Fresh on the heels of the publication by the Government earlier in April of its “Online Harms White Paper” proposing a new regulatory framework for the digital economy to improve safety online, the Information Commissioner’s Office (“ICO”) has published a draft code of practice relating to online services likely to be accessed by children, tying in with two of the ICO’s own published key strategic objectives: “to be proactive in identifying and mitigating new or emerging risks arising from technological and societal change” and the use of children’s data.
The draft code provides practical guidance on “…how to design data protection safeguards into online services to ensure they are appropriate for use by, and meet the development needs of, children”, focussing on the following 16 standards of age-appropriate design for information society services likely to be accessed by children:
- The best interests of the child should be a primary consideration when you develop and design online services likely to be accessed by a child.
- Age-appropriate application: consider the age ranges of your audience and the needs of children of different ages.
- Transparency: privacy information must be clear and suited to the age of the child.
- Detrimental use of data: do not use children’s personal data in ways that have been shown to be detrimental to their wellbeing / go against industry codes of practice etc.
- Uphold your own published terms, policies and community standards.
- Settings must be “high privacy “ by default.
- Data minimisation: collect and retain the minimum amount of personal data necessary to deliver the elements of your service in which a child is actively and knowingly engaged.
- Data sharing: do not disclose children’s data unless you can demonstrate a compelling reason to do so, taking into account the best interests of the child.
- Switch geolocations off by default.
- If you provide parental controls, give the child age appropriate information about this.
- Switch options which use profiling off by default
- Do not use “nudge techniques” (ie design features which lead or encourage users to follow a particular path, eg more prominent “accept” than “decline” buttons) ) to lead or encourage children to provide unnecessary personal data, turn off privacy protections of extend their use.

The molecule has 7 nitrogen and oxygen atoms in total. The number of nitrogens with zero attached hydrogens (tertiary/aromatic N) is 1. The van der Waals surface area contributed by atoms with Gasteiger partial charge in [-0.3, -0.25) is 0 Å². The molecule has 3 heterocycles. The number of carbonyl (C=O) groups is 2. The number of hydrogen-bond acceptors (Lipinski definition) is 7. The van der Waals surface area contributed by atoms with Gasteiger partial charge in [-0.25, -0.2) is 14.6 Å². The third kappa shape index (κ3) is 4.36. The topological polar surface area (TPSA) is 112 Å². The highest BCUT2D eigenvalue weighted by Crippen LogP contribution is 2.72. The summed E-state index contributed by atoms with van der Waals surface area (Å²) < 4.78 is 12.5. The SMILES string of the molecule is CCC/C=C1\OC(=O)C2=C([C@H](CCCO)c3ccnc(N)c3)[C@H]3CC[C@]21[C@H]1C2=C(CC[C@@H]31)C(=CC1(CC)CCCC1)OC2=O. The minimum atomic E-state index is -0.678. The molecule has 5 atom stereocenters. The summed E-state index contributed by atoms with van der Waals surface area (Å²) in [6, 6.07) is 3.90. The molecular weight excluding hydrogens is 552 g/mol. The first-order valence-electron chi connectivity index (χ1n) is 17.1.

- If you provide connected toys (ie toys / devices that are connected to the internet), ensure you include effective tools to enable compliance with the Code.
- Provide prominent and accessible tools to help children exercise their data protection rights and report concerns.
- Undertake a data protection impact assessment (“DPIA”) to assess and mitigate risks to children likely to access your service.
- Governance and accountability: ensure you have policies and procedures in place to demonstrate how you comply with data protection obligations.
“Information society service” is defined in the Data Protection Act 2018 as being “any service normally provided for remuneration, at a distance, by electronic means and at the individual request of a recipient of services”. In practice, most online services (eg apps, programs, many websites) will be ISS as remuneration needs not to come directly from the end user (so free services which involve advertising will still be ISS, as long as the services involve “economic activity” generally).
Importantly, the draft code works on the assumption that if you believe only adults are likely to use your service (ie the code does not apply) you still need to be able to demonstrate that is the case (eg market research etc). The scope of the code is therefore much wider than services marketed specifically for children.
The consultation on the draft code, which as and when finalised, will have statutory legal status (ie failure to comply may result in regulatory action and the code can be used in evidence in court proceedings) remains open until 31 May 2019, with the finalised code expected to come into effect before the end of the year after being laid before Parliament.